Effect of childhood pneumococcal conjugate vaccination on invasive disease in older adults of 10 European countries: Implications for adult vaccination

Germaine Hanquet*, Pavla Krizova, Palle Valentiner-Branth, Shamez Ladhani, J. Pekka Nuorti, Agnes Lepoutre, Jolita Mereckiene, Mirjam Knol, Brita A. Winje, Pilar Ciruela, Maria Ordobas, Marcela Guevara, Eisin Mcdonald, Eva Morfeldt, Jana Kozakova, Hans Christian Slotved, Norman Fry, Hanna Rinta-Kokko, Emmanuelle Varon, Mary CorcoranArie Van Der Ende, Didrik F. Vestrheim, Carmen Munoz-Almagro, Pello Latasa, Jesus Castilla, Andrew Smith, Birgitta Henriques-Normark, Robert Whittaker, Lucia Pastore Celentano, Camelia Savulescu

*Corresponding author for this work

Research output: Contribution to journalArticlepeer-review

62 Citations (Scopus)

Abstract

Background Pneumococcal conjugate vaccines (PCVs) have the potential to prevent pneumococcal disease through direct and indirect protection. This multicentre European study estimated the indirect effects of 5-year childhood PCV10 and/or PCV13 programmes on invasive pneumococcal disease (IPD) in older adults across 13 sites in 10 European countries, to support decision-making on pneumococcal vaccination policies. Methods For each site we calculated IPD incidence rate ratios (IRR) in people aged ≥65 years by serotype for each PCV10/13 year (2011-2015) compared with 2009 (pre-PCV10/13). We calculated pooled IRR and 95% CI using random-effects meta-analysis and PCV10/13 effect as (1 â ' IRR)∗100. Results After five PCV10/13 years, the incidence of IPD caused by all types, PCV7 and additional PCV13 serotypes declined 9% (95% CI â '4% to 19%), 77% (95% CI 67% to 84%) and 38% (95% CI 19% to 53%), respectively, while the incidence of non-PCV13 serotypes increased 63% (95% CI 39% to 91%). The incidence of serotypes included in PCV13 and not in PCV10 decreased 37% (95% CI 22% to 50%) in six PCV13 sites and increased by 50% (95% CI â '8% to 146%) in the four sites using PCV10 (alone or with PCV13). In 2015, PCV13 serotypes represented 20-29% and 32-53% of IPD cases in PCV13 and PCV10 sites, respectively. Conclusion Overall IPD incidence in older adults decreased moderately after five childhood PCV10/13 years in 13 European sites. Large declines in PCV10/13 serotype IPD, due to the indirect effect of childhood vaccination, were countered by increases in non-PCV13 IPD, but these declines varied according to the childhood vaccine used. Decision-making on pneumococcal vaccination for older adults must consider the indirect effects of childhood PCV programmes. Sustained monitoring of IPD epidemiology is imperative.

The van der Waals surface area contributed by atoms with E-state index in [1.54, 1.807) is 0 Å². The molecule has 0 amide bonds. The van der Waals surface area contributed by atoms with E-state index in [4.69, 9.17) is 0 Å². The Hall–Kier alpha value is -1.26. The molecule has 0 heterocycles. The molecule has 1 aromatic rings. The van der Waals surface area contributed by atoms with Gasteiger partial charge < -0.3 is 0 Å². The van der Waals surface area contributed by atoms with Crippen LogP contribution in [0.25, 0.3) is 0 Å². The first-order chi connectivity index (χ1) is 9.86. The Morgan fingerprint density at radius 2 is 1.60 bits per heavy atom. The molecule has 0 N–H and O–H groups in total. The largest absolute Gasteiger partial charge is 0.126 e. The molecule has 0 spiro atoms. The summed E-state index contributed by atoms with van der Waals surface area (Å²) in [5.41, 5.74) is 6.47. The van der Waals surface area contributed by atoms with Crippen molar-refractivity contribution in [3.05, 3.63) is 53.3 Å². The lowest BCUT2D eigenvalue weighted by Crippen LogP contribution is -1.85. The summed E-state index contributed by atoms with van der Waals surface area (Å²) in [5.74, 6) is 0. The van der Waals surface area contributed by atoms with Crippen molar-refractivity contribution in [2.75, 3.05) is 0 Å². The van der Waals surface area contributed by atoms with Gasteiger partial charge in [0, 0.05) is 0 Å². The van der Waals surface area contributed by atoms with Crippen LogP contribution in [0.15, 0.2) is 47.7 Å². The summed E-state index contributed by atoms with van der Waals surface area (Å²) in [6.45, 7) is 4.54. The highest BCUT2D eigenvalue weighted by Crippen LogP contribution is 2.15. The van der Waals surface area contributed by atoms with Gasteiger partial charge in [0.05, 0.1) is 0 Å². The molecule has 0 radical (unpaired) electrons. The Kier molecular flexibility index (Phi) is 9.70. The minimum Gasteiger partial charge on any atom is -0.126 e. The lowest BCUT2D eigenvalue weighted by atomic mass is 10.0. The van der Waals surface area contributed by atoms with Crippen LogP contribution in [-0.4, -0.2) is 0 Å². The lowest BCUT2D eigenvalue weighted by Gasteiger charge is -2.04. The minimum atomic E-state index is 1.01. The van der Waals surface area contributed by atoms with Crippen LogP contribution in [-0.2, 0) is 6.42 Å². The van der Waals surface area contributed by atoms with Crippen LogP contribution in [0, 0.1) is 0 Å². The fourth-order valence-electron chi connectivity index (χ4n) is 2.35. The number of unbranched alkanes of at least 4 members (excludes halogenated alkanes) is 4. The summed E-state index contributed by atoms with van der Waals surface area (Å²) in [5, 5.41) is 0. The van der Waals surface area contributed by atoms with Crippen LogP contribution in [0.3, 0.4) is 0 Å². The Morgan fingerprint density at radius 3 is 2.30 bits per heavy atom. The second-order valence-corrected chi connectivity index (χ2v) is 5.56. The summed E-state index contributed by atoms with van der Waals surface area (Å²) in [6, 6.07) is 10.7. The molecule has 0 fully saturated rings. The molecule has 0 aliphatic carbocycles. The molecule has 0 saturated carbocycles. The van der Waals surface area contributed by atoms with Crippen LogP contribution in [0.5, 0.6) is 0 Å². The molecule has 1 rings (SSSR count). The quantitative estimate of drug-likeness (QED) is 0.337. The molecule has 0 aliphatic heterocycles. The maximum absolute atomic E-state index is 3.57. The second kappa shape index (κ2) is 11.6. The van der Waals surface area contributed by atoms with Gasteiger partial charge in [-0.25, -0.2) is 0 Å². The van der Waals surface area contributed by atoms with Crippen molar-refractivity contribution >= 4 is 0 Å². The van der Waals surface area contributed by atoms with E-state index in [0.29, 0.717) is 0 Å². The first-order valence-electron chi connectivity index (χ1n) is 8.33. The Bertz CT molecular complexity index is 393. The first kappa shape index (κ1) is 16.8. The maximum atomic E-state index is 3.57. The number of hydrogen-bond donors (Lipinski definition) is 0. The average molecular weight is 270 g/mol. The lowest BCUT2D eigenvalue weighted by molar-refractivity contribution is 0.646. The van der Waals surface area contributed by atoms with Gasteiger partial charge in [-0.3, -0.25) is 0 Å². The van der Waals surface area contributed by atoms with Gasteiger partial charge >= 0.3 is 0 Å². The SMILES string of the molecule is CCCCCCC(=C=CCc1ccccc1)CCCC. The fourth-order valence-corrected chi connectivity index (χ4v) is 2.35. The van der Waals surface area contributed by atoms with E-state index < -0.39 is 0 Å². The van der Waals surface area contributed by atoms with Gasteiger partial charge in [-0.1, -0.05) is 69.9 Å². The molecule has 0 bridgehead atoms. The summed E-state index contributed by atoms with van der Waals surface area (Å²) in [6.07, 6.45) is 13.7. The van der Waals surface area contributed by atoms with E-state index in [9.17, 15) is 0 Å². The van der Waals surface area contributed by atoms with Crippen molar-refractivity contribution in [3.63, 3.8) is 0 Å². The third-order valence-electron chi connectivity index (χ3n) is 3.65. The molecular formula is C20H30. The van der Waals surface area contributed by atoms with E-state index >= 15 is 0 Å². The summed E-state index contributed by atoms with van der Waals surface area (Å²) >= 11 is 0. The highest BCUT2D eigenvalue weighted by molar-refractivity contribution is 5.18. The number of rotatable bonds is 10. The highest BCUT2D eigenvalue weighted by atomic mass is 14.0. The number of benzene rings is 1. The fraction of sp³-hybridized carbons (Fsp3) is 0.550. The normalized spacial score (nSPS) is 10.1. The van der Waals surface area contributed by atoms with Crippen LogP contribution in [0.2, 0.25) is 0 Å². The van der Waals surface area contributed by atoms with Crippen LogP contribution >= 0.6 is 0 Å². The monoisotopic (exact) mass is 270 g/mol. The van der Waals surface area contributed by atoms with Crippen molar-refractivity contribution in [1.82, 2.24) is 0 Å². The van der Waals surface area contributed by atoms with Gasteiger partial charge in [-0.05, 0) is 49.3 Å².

Original languageEnglish
Pages (from-to)473-482
Number of pages10
JournalThorax
Volume74
Issue number5
DOIs
Publication statusPublished - 1 May 2019

Bibliographical note

Funding Information:
This study was co-funded by participating countries, the ECDC (SpIDnet project) and the European Commission (Horizon 2020, I-MOVE+).

Funding Information:
Funding this study was co-funded by participating countries, the ecDc (SpiDnet project) and the european commission (Horizon 2020, i-MOVe+).

Publisher Copyright:
© Author(s) (or their employer(s)) 2019.

Copyright:
Copyright 2019 Elsevier B.V., All rights reserved.

Keywords

  • bacterial infection
  • clinical epidemiology

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